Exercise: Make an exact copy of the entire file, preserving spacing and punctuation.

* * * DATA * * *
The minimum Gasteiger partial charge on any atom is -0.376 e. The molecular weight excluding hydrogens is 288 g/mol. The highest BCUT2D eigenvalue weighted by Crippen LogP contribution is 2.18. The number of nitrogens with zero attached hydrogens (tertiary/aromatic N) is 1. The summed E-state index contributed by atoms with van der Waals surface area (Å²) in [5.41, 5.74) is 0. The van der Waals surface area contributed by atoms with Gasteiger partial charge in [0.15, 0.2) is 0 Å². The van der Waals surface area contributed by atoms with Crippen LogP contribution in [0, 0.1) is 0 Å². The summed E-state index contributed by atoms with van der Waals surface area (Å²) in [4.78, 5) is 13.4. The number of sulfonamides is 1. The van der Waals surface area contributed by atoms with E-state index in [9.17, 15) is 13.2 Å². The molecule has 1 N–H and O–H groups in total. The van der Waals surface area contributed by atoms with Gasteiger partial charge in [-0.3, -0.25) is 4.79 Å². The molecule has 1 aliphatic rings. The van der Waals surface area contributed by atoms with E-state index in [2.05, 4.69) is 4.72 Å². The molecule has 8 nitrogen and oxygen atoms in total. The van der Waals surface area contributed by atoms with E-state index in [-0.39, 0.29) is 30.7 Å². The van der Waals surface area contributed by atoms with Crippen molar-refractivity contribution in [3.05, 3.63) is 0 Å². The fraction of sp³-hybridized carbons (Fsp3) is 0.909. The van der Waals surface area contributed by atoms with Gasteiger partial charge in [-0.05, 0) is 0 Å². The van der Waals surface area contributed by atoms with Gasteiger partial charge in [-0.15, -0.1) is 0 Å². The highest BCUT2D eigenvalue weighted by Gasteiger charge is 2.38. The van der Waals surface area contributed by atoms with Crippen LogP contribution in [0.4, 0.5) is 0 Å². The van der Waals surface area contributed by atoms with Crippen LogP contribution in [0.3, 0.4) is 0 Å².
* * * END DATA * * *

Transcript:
The minimum Gasteiger partial charge on any atom is -0.376 e. The molecular weight excluding hydrogens is 288 g/mol. The highest BCUT2D eigenvalue weighted by Crippen LogP contribution is 2.18. The number of nitrogens with zero attached hydrogens (tertiary/aromatic N) is 1. The summed E-state index contributed by atoms with van der Waals surface area (Å²) in [5.41, 5.74) is 0. The van der Waals surface area contributed by atoms with Gasteiger partial charge in [0.15, 0.2) is 0 Å². The van der Waals surface area contributed by atoms with Crippen LogP contribution in [0, 0.1) is 0 Å². The summed E-state index contributed by atoms with van der Waals surface area (Å²) in [4.78, 5) is 13.4. The number of sulfonamides is 1. The van der Waals surface area contributed by atoms with E-state index in [9.17, 15) is 13.2 Å². The molecule has 1 N–H and O–H groups in total. The van der Waals surface area contributed by atoms with Gasteiger partial charge in [-0.3, -0.25) is 4.79 Å². The molecule has 1 aliphatic rings. The van der Waals surface area contributed by atoms with E-state index in [2.05, 4.69) is 4.72 Å². The molecule has 8 nitrogen and oxygen atoms in total. The van der Waals surface area contributed by atoms with E-state index in [-0.39, 0.29) is 30.7 Å². The van der Waals surface area contributed by atoms with Crippen molar-refractivity contribution in [3.05, 3.63) is 0 Å². The fraction of sp³-hybridized carbons (Fsp3) is 0.909. The van der Waals surface area contributed by atoms with Gasteiger partial charge in [-0.05, 0) is 0 Å². The van der Waals surface area contributed by atoms with Gasteiger partial charge in [-0.15, -0.1) is 0 Å². The highest BCUT2D eigenvalue weighted by Gasteiger charge is 2.38. The van der Waals surface area contributed by atoms with Crippen LogP contribution in [0.4, 0.5) is 0 Å². The van der Waals surface area contributed by atoms with Crippen LogP contribution in [0.3, 0.4) is 0 Å².